High Tunnels/Hoop Houses
Del Jimenez, Agriculture Specialist, originally began teaching how to build hoop houses and high tunnels as a way to help local farmers prolong the growing season with low-cost materials that could be found at a nearby hardware store. He also wanted the structures to be as low maintenance as possible. Today, SASC experiments with these structures by planting winter production leafy greens, blackberries, trees, and most recently cucumbers! During the summer months, the annual hoops are filled with cover crops in order to manage the soil.
Recently, Steve Guldan received the 2016 Jose Fernandez Chair to continue his research of developing year-round, intensive, high-value production systems using high tunnels. Results will be made available to farmers, educators, scientists, etc., through publications, press releases, field days, and workshops.
- SASC at Alcalde Publications
- Additional NMSU Publications
- Journal Articles & External Publications
- Additional Links & Materials
SASC at Alcalde Publications
How-to Guides and Circulars
H252_ Hoop House Vegetable ProductionIf you are an enthusiastic vegetable gardener who is ready to take the next step towards increasing production in your garden, installing a hoop house is a worthwhile endeavor. A hoop house can boost the temperature within. This can extend the growing season for warm-season vegetables and also provides adequate protection for cool-season vegetables to prolong their harvest throughout the winter months. A hoop house can be used to modify your crop's overall environment, or microclimate, including temperature, wind, and humidity.
CR606_Hoop House Construction for New Mexico: 12-ft. x 40-ft. Hoop HouseHoop houses are ecosystems all in themselves, and the environment inside can be manipulated to a crop's need. Hoop houses can extend the growing season, since you may plant early, and the collection of heat units with the plant is higher resulting in earlier harvesting. Planting in late summer and early fall allows you to produce and harvest into the winter months. Planting in a protected environment guards the crop from Mother Nature's whims and control the crop's quality. Using the hoop house for season extension increases income over a longer period of the year and allows the use of different marketing strategies.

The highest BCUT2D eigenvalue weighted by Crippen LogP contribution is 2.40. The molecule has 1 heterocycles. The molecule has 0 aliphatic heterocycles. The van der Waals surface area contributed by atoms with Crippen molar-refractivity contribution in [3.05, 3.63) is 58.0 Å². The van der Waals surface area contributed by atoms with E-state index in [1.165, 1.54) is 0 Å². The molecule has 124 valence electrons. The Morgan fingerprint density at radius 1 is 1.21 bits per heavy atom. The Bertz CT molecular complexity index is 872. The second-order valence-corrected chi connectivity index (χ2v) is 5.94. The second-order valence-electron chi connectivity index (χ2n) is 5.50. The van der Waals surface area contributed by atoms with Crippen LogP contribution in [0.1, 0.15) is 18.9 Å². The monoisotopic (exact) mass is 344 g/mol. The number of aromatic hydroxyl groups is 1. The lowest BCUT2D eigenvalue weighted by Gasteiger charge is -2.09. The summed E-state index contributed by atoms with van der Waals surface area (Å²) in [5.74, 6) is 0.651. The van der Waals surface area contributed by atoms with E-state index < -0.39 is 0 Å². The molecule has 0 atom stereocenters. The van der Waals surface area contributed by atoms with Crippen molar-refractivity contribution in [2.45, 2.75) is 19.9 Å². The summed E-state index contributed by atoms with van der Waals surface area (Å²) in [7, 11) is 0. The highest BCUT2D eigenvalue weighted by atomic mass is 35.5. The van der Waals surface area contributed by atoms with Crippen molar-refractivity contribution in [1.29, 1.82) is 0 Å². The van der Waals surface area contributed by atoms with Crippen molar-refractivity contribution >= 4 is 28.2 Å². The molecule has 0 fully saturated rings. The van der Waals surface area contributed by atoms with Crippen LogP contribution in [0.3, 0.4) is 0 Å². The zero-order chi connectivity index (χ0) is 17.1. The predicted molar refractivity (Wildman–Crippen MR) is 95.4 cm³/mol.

Additional NMSU Publications
C556_Greenhouse Vegetable ProductionGreenhouse vegetable production has traditionally been located near population centers, primarily in the northeastern United States. Improved transportation and high energy costs have forced the industry south. With light being one of the most important factors in greenhouse vegetable production, the Southwest has become an ideal area for future development of this industry, particularly in the winter months when tomato and cucumber prices are at a premium.
Journal Articles & External Publications
HortTechnology, Vol. 24, No. 1, February 2014: "The Economics of Low-cost High Tunnels for Winter Vegetable Production in the Southwestern United States". Relatively little season extension research has been conducted in the southwestern United States, particularly with low-cost high tunnels or hoop houses for small-scale farmers. In this study, the economics of winter production of two leafy crops [lettuce (Lactuca sativa) and spinach (Spinacia oleracea)] in high tunnels in two locations in New Mexico were investigated, first using a simulation analysis in which yields were stochastic variables followed by a sensitivity analysis to examine returns from the high tunnel designs more closely. Authors: Emmanuel Alves Dos Santos Hecher, Constance L. Falk, Juliette Enfield, Steven J. Guldan, and Mark E. Uchanski.
HortTechnology, Vol. 19, No. 2, April-June 2009: "Integrating Hoop House Construction and Operation into an Undergraduate General Education Horticulture Class". The authors integrated the construction and operation of hoop houses into a general education course to provide students with basic agriculture skills such as basic agricultural construction, greenhouse crop production, and greenhouse environmental data collection, while immersing them in an experiential learning environment. Rolston St. Hilaire, Theodore W. Sammis, and John G. Mexal.
Additional Links & Materials
Sustainable Agriculture Science Center at Alcalde - NMSU YouTube VideosGo to NMSUYouTube Videos (under related links) for videos that demonstrate construction techniques for High Tunnels/Hoop Houses.